MRSC Insight Blog
Posts for Flannary Collins
Several firearms-related bills were passed during the 2023 legislative session, including a ban on assault weapons, and new requirements for firearms purchase, such as background checks and a 10-day waiting period.
From our comprehensive Open Public Meetings Act (OPMA) publication to new guidance sheets on meeting minutes and meeting agendas, MRSC has revamped and completely updated its OPMA materials — including webpages and downloadable materials — to help agencies stay compliant.
After being called back to a special session, the Washington State Legislature passed SB 5536, also known as the Blake Fix, adding a new statewide law on drug use and possession, with most provisions taking effect on July 1, 2023.
After years of practice during the pandemic, local governments have become accustomed to holding hybrid public meetings, but that doesn't mean the process is always seamless. Fortunately many have developed procedures and methods to address the most common problems.
Since 2020, the Open Public Meetings Act has gone through significant changes, requiring local government staff and elected officials to stay abreast of the changes. How confident are you in your OPMA knowledge?
While governmental use of security cameras can be a useful tool, agencies should take care to adopt a policy that outlines the precise ways in which the cameras will be used and how the recordings will be managed.
The governor officially terminated all remaining proclamations effective at 11:59 PM on October 31. The new documents confirm what we wrote previously, but this article provides a few small clarifications regarding vaccination requirements, face masks, and reporting/notification.
Washington's state of emergency and remaining emergency proclamations related to the COVID-19 pandemic are scheduled to be lifted on October 31, 2022. What impact will this have on open public meetings, vaccine mandates, and requirements related to masking and disease tracking?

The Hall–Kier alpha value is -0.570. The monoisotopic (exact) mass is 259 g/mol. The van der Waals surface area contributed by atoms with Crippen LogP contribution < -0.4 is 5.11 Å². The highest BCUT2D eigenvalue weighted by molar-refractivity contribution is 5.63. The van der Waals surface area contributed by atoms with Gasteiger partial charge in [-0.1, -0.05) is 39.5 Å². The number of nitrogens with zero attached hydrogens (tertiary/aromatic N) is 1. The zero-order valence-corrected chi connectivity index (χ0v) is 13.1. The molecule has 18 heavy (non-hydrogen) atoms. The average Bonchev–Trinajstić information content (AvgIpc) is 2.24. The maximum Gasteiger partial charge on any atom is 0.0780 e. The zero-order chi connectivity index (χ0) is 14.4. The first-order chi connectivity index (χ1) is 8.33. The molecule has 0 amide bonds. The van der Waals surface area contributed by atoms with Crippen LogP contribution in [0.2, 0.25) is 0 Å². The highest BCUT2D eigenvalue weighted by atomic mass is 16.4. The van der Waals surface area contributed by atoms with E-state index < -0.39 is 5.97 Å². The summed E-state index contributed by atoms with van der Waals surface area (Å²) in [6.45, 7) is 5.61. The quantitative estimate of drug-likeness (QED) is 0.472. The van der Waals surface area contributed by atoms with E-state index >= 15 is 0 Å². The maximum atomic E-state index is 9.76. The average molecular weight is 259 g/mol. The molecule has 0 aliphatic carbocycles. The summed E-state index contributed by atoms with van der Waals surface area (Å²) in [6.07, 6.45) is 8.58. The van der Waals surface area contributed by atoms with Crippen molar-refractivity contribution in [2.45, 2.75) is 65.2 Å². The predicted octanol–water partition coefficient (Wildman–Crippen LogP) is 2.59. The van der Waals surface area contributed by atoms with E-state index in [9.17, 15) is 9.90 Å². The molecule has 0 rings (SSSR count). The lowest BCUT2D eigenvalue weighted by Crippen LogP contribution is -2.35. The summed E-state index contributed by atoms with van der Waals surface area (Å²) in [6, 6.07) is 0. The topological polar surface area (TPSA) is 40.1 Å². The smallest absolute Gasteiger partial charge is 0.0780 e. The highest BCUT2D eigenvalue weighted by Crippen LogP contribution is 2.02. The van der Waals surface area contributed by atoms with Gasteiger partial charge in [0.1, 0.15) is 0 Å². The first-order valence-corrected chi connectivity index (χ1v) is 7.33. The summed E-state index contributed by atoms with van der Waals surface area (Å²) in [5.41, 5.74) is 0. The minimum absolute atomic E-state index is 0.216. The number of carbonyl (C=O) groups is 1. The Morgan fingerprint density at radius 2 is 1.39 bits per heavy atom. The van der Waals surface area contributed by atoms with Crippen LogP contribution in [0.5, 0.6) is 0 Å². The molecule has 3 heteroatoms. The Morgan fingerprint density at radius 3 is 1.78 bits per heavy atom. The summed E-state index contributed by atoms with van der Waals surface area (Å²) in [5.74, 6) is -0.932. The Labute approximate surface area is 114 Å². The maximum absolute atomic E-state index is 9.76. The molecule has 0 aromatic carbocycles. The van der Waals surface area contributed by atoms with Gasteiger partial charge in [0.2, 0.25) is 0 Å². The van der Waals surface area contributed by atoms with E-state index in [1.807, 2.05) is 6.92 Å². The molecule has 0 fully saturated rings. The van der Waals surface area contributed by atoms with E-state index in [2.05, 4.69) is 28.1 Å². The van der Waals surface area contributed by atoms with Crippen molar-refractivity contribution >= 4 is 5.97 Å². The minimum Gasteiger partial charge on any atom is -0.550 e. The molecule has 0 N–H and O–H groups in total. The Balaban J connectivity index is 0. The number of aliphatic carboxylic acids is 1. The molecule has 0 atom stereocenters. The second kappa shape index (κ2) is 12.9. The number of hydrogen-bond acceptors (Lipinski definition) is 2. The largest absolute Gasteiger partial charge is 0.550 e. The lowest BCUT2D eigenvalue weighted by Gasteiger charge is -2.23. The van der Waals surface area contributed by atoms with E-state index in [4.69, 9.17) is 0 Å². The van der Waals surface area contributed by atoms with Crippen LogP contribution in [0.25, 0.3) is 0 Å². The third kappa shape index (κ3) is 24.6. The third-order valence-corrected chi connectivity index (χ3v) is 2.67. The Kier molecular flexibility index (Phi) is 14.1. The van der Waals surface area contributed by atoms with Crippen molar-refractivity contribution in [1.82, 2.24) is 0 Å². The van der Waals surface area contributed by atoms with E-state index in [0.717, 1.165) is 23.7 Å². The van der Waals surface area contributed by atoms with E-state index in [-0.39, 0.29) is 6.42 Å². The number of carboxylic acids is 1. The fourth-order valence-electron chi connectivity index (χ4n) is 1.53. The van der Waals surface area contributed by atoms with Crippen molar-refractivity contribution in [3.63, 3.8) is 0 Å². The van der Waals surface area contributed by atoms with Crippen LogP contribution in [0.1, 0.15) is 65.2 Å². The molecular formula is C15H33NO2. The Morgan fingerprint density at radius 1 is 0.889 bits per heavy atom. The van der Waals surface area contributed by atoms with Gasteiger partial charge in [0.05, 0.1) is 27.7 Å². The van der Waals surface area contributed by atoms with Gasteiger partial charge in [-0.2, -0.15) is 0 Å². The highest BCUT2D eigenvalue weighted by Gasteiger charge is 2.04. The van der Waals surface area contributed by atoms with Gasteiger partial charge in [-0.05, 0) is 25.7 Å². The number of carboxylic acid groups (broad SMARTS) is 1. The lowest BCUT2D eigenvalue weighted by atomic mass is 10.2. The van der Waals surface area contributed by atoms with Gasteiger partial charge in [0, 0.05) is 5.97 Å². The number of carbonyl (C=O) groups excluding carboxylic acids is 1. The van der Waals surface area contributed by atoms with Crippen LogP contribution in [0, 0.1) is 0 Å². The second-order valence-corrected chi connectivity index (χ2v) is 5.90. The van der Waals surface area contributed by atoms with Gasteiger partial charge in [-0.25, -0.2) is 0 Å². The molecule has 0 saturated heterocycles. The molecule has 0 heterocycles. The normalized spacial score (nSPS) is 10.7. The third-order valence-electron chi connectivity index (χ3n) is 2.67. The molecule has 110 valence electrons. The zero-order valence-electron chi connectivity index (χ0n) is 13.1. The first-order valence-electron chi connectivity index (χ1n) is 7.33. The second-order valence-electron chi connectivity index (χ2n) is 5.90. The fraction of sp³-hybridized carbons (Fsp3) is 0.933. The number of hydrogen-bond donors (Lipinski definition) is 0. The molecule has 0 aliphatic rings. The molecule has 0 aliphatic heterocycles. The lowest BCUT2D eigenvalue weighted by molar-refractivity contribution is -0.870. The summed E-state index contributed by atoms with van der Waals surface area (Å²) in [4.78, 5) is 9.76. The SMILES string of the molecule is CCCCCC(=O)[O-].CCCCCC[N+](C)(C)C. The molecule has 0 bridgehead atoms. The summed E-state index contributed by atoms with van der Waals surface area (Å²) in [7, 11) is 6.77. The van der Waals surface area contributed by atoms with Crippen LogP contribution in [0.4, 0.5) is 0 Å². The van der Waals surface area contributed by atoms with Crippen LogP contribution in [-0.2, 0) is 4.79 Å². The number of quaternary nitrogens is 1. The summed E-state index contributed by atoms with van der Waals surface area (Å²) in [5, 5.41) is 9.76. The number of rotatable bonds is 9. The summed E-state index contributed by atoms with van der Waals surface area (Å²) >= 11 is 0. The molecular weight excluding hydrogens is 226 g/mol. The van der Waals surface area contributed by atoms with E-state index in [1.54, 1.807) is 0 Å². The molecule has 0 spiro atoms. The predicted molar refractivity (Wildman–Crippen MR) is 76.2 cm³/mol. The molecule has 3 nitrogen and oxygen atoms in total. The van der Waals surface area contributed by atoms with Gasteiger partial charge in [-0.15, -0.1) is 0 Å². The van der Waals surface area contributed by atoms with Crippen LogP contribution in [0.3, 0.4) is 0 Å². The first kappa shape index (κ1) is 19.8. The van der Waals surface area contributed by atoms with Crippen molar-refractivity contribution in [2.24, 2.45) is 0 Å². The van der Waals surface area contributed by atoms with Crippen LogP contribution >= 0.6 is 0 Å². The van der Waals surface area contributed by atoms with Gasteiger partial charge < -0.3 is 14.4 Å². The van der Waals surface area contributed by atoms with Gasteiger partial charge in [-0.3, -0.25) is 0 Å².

Washington State mostly preempts the field of firearm regulation under state law but there are a handful of areas in which local governments can adopt measures to regulate the sale, possession, use, and storage of firearms within their jurisdictions.
Many employers are finding employee recruitment challenging. This blog explores some out-of-the-box approaches to attracting new talent, from signing and referral bonuses, telecommute options and other incentives, as well as what to consider if you hire out-of-state staff.
The 2022 legislative session made changes to the Open Public Meetings Act, some of which take effect immediately and others not until June. This blog looks at new requirements about physical location, special meeting notice, and public comment and clarifies the effective dates.
With new legislation, the WA Cares long-term care insurance program (and the premiums employers were to collect from employees) has been put on hold. This blog looks at the steps local government employers should take at this time.
A recent ruling in Port of Tacoma v. Sacks defines what is considered compensable hours when an employee travels for a work-related purpose.
As of January 2022, employees will begin paying into the state's long-term care insurance benefit, but local governments still have a lot of questions, such as how to handle premiums and program eligibility.
This blog post looks at the legal authority for government employers to require employees to be vaccinated, as well as the main issues to consider before establishing a mandatory COVID-19 vaccination program.
This blog provides an overview of leave-related bills as well as a new state holiday passed during the 2021 regular legislative session.
This blog looks at considerations around vaccine incentive policies in the local government workplace.
This blog explores the options available for local government contracting and agreements related to non-public woks projects.
This blog provides a general overview of firearm regulation in Washington State.